Even more fun and interesting is Bo-Kaap, with distinctively pastel-colored houses lined up along cobblestone streets at the foothills of Table Mountain. Once known as the Malay Quarter, it is a former township on the slopes of Signal Hill bursting with revitalized energy and charm. I was ready to move right in.
I can see why so many Capetonians resettled in San Diego -- the resemblance of Cape Town to the Californian city is uncanny, but I see a lot of New Orleans in Cape Town, too...especially given the racial landscape. There is a clear difference between the white community and the black one. Everywhere we have been, there seems to be a distinct class distinction that has not yet been dissipated. Most faces in the places we have visited or dined are white except for those who are serving them. They are not dining out or socializing together, nor are the neighborhoods mixed yet, by any stretch of the imagination.
I wonder how long it will actually take before Apartheid in South Africa will really be a thing of the past?
More to come from Cape Town in the upcoming Nouvellettres®.
P.S. How would you like your Paris apartment to be featured in an upcoming House Hunters International? We will be filming at the end of February and are seeking two studios or one-bedroom apartments that normally would rent for about 1,500 euros per month (although it's not necessary for them to be rentals), at least one in the 6th or 7th arrondissements and another in Versailles or other suburb of the city. If you have an apartment that fits this description or know of one with owners willing to allow us to film in it for about four hours next month, please email me at email@example.com.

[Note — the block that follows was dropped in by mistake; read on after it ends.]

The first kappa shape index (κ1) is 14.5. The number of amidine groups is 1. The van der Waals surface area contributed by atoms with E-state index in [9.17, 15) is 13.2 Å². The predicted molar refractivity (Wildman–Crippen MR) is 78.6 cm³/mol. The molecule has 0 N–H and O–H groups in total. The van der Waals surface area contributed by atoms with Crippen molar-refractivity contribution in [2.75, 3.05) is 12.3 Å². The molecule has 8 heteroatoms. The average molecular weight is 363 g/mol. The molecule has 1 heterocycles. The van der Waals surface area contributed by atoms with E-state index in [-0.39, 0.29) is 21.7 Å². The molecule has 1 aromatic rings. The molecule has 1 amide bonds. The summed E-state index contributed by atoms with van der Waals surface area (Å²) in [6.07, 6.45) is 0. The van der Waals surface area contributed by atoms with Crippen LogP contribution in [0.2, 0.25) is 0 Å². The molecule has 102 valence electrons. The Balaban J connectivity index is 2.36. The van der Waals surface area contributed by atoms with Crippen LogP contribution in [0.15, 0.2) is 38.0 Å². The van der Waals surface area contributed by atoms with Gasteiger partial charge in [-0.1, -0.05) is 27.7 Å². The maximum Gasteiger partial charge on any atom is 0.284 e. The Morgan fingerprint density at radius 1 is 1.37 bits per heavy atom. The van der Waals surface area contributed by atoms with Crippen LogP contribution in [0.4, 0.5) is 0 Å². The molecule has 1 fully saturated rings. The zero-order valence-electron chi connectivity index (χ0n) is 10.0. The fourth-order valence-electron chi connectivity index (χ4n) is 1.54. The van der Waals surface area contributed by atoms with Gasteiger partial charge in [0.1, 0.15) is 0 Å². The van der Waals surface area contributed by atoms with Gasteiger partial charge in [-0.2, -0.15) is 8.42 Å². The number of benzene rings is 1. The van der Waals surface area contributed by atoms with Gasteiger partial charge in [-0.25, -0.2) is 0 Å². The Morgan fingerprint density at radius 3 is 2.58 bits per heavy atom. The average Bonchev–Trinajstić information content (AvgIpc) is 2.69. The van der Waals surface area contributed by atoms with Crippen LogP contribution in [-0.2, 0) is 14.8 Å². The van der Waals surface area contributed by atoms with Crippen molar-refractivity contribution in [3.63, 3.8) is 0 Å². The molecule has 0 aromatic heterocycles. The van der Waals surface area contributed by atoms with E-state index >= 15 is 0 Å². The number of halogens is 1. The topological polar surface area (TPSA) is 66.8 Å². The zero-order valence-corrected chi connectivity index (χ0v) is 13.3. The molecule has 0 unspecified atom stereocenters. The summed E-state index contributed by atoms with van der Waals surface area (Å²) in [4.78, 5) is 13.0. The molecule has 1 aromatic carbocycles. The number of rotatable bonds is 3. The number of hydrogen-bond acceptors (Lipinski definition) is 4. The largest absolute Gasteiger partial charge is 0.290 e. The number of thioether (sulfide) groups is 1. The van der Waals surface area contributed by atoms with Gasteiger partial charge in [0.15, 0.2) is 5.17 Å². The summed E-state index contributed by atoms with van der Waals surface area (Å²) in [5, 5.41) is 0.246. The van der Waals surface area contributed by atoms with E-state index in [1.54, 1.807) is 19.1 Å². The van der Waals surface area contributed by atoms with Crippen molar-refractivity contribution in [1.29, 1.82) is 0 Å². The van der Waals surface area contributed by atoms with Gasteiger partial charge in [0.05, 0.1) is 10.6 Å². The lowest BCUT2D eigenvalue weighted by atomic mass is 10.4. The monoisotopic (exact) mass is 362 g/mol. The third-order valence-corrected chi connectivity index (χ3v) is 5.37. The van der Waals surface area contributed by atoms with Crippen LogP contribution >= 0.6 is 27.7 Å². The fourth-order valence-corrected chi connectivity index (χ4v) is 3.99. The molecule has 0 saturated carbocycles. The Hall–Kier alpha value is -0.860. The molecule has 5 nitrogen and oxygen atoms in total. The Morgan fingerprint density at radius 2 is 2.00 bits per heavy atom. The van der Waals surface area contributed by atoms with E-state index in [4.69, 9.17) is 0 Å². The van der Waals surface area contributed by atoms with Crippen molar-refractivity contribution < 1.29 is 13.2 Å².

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Chef Krista went to France to become a sommelier and then decided to sell her California home and move to Paris permanently. With the market booming and home prices in Paris on the rise, Krista calls on her best friend, Stanley, to help her invest her life savings. She wants the cafe culture of central Paris with a big enough space to entertain. For better or worse, Stanley won't let her settle, even if her small budget requires some concessions.